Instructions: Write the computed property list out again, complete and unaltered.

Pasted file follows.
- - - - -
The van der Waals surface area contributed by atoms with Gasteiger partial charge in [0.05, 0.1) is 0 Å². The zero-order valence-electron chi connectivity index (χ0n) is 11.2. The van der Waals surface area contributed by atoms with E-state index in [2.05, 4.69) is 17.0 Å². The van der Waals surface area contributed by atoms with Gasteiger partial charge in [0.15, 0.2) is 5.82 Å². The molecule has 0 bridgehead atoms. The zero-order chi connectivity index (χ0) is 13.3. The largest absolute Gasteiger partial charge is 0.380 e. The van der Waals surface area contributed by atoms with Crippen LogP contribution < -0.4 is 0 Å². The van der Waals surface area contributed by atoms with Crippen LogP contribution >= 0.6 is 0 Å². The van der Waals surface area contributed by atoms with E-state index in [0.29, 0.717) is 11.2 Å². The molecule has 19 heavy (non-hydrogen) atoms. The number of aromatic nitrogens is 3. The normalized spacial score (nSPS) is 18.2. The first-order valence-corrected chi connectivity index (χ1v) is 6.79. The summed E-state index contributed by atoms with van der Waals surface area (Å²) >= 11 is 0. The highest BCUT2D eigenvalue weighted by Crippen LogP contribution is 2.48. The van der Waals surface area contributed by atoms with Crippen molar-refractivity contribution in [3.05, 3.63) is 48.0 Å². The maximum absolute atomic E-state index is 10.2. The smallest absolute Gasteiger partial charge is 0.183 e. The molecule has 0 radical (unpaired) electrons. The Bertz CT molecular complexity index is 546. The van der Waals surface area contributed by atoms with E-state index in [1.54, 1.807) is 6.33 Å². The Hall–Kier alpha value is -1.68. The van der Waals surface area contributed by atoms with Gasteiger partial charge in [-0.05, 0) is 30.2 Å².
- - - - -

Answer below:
The van der Waals surface area contributed by atoms with Gasteiger partial charge in [0.05, 0.1) is 0 Å². The zero-order valence-electron chi connectivity index (χ0n) is 11.2. The van der Waals surface area contributed by atoms with E-state index in [2.05, 4.69) is 17.0 Å². The van der Waals surface area contributed by atoms with Gasteiger partial charge in [0.15, 0.2) is 5.82 Å². The molecule has 0 bridgehead atoms. The zero-order chi connectivity index (χ0) is 13.3. The largest absolute Gasteiger partial charge is 0.380 e. The van der Waals surface area contributed by atoms with Crippen LogP contribution < -0.4 is 0 Å². The van der Waals surface area contributed by atoms with Crippen LogP contribution >= 0.6 is 0 Å². The van der Waals surface area contributed by atoms with E-state index in [0.29, 0.717) is 11.2 Å². The molecule has 19 heavy (non-hydrogen) atoms. The number of aromatic nitrogens is 3. The normalized spacial score (nSPS) is 18.2. The first-order valence-corrected chi connectivity index (χ1v) is 6.79. The summed E-state index contributed by atoms with van der Waals surface area (Å²) >= 11 is 0. The highest BCUT2D eigenvalue weighted by Crippen LogP contribution is 2.48. The van der Waals surface area contributed by atoms with Crippen molar-refractivity contribution in [3.05, 3.63) is 48.0 Å². The maximum absolute atomic E-state index is 10.2. The smallest absolute Gasteiger partial charge is 0.183 e. The molecule has 0 radical (unpaired) electrons. The Bertz CT molecular complexity index is 546. The van der Waals surface area contributed by atoms with E-state index in [1.54, 1.807) is 6.33 Å². The Hall–Kier alpha value is -1.68. The van der Waals surface area contributed by atoms with Gasteiger partial charge in [-0.05, 0) is 30.2 Å².